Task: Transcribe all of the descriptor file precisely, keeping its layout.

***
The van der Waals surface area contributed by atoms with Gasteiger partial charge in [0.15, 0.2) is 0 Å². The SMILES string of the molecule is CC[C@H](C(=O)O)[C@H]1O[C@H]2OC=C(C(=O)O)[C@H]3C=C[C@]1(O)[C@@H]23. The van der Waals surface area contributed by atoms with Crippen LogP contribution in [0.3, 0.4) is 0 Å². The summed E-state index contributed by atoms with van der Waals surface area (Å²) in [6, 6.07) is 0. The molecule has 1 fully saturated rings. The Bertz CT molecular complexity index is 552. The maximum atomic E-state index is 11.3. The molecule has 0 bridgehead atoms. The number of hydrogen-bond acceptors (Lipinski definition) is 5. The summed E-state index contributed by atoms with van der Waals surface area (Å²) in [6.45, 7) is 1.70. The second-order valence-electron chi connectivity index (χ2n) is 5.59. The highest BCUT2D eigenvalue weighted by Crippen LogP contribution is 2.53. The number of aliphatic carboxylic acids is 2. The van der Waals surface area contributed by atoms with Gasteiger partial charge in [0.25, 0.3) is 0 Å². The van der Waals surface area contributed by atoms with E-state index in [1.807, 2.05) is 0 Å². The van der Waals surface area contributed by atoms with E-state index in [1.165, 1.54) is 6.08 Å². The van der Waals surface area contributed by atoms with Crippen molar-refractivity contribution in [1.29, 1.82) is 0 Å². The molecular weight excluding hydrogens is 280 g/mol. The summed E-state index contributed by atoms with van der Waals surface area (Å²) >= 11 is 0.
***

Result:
The van der Waals surface area contributed by atoms with Gasteiger partial charge in [0.15, 0.2) is 0 Å². The SMILES string of the molecule is CC[C@H](C(=O)O)[C@H]1O[C@H]2OC=C(C(=O)O)[C@H]3C=C[C@]1(O)[C@@H]23. The van der Waals surface area contributed by atoms with Crippen LogP contribution in [0.3, 0.4) is 0 Å². The summed E-state index contributed by atoms with van der Waals surface area (Å²) in [6, 6.07) is 0. The molecule has 1 fully saturated rings. The Bertz CT molecular complexity index is 552. The maximum atomic E-state index is 11.3. The molecule has 0 bridgehead atoms. The number of hydrogen-bond acceptors (Lipinski definition) is 5. The summed E-state index contributed by atoms with van der Waals surface area (Å²) in [6.45, 7) is 1.70. The second-order valence-electron chi connectivity index (χ2n) is 5.59. The highest BCUT2D eigenvalue weighted by Crippen LogP contribution is 2.53. The number of aliphatic carboxylic acids is 2. The van der Waals surface area contributed by atoms with Gasteiger partial charge in [0.25, 0.3) is 0 Å². The van der Waals surface area contributed by atoms with E-state index in [1.807, 2.05) is 0 Å². The van der Waals surface area contributed by atoms with E-state index in [1.165, 1.54) is 6.08 Å². The van der Waals surface area contributed by atoms with Crippen molar-refractivity contribution in [1.29, 1.82) is 0 Å². The molecular weight excluding hydrogens is 280 g/mol. The summed E-state index contributed by atoms with van der Waals surface area (Å²) >= 11 is 0.